Just got back from attending Dealcatch earlier this week. My thanks and congrats to Chrysalix, and co-sponsors Nixon Peabody and Cascadia Capital, for a really productive (and fun!) networking event. Lots of opportunities to catch up with fellow cleantech investors, talk about specific deals, discuss industry trends, etc. More firms should hold events like that; it has to be pretty valuable for them.
Being there also really helped illustrate a contrast I've observed between institutional venture investors and many (but not all) family offices I've run across over the past few years: the willingness to actively engage in such conversations with each other.
VCs, generally speaking, embrace "co-opetition," or the idea that sometimes they're going to be collaborators and other times competitors. They regularly seek out opportunities to talk with each other -- sometimes to solicit co-investments in specific deals they're working on, and sometimes just to share more general thoughts and observations with each other. I've found that it really accelerates our individual learning curves to do so. It's obviously not a perfect source of information, but you learn something about which startups are seeking funding, which competitive startups are out there, what the overall fundraising climate is like, etc. You might even end up working with each other on a shared investment. Some VCs share more than others, but I've always found it beneficial to keep an open line of communication with as many fellow investors as possible, because I feel it just makes me a better investor when I have more contextual information about what's going out there, and so I try to share context in return.
Family offices, on the other hand, are often self-constrained in these kinds of activities. First of all, many are secretive to (in my opinion) a fault. I understand why these wealthy families wouldn't want their investment teams going out and getting a lot of attention, which would likely result in the families themselves getting unwanted attention and unsolicited "asks." But family offices shouldn't take such low-profile leanings too far, to the point of hindering their ability to network, at least with fellow family offices. Secondly, many family offices are seriously understaffed, and covering way too much ground. That doesn't leave much time in the day for networking. But in the vague and opaque world of venture capital investing, gathering context can be time very well spent. And additional relationships and networks will help bring in better and fresher dealflow. It's also tough to share tactical context when you're covering so much variety in terms of sector and asset categories, because you can only cover so much in a brief phone call.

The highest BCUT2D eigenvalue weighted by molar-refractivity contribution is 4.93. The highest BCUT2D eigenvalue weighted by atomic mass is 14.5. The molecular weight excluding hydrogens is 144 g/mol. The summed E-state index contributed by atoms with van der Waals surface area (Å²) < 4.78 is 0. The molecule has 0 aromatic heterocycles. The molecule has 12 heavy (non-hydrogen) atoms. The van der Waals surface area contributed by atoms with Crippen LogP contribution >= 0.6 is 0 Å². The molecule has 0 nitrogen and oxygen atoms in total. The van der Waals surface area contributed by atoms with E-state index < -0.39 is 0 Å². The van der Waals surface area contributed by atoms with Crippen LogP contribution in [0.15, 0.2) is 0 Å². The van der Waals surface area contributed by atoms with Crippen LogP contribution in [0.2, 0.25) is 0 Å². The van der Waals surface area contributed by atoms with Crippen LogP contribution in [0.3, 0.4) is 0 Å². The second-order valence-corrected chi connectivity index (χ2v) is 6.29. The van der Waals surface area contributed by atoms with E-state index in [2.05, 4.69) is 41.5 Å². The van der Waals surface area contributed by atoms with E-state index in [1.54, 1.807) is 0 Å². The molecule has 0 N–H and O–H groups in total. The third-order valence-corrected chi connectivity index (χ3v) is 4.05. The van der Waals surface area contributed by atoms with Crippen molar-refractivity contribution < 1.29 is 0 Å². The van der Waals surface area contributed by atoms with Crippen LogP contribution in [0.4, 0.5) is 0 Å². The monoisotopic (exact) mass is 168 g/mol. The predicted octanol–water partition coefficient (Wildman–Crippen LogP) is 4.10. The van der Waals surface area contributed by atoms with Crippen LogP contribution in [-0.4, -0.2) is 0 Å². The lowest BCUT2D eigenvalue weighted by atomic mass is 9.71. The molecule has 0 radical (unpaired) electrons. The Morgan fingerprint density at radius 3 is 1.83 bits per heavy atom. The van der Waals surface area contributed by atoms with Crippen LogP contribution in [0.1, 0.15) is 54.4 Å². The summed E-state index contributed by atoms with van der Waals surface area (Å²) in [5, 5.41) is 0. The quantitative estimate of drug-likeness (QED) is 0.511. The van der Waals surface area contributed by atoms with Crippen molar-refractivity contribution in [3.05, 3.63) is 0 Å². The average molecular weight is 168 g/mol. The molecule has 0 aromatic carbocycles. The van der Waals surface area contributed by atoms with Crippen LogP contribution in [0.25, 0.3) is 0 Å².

Over the past couple of years of having one foot in each camp, I've been able to watch as deals often go through the venture capital community, get passed on by the VCs, and then later make their way through the family office community. That, to put it bluntly, is a pretty bad case of "negative selection bias" that such family offices are having to deal with. And it's a direct result of these family offices being so low profile, and then not being networked-in enough to have heard about the deals from fellow investors earlier.
It's one major reason why we helped pull together a syndicate of fellow family office investors, and why we're putting a lot of effort into making sure fellow cleantech investors know about the Cleantech Syndicate, because there's no real reason why family offices should be so low on entrepreneurs' target list. Family offices can be strategically valuable investors (because of connections to operating businesses and other relationships of the principals); they are often as deep-pocketed as the VCs, or more so; and they can sometimes be a better fit than a traditional VC, depending upon investment time frame, non-IP-centric business model, etc. Many entrepreneurs should target family offices sooner than they have been -- and perhaps they would have been doing so, if they only knew more about them!
Being at Dealcatch just reminded me how valuable it is for VCs to network with each other early and often -- and how little I see of such efforts within the family office community. As family offices get increasingly involved in direct investing into startups and projects in the cleantech sector, I hope I see more such proactive networking within that community, because it can be quite valuable.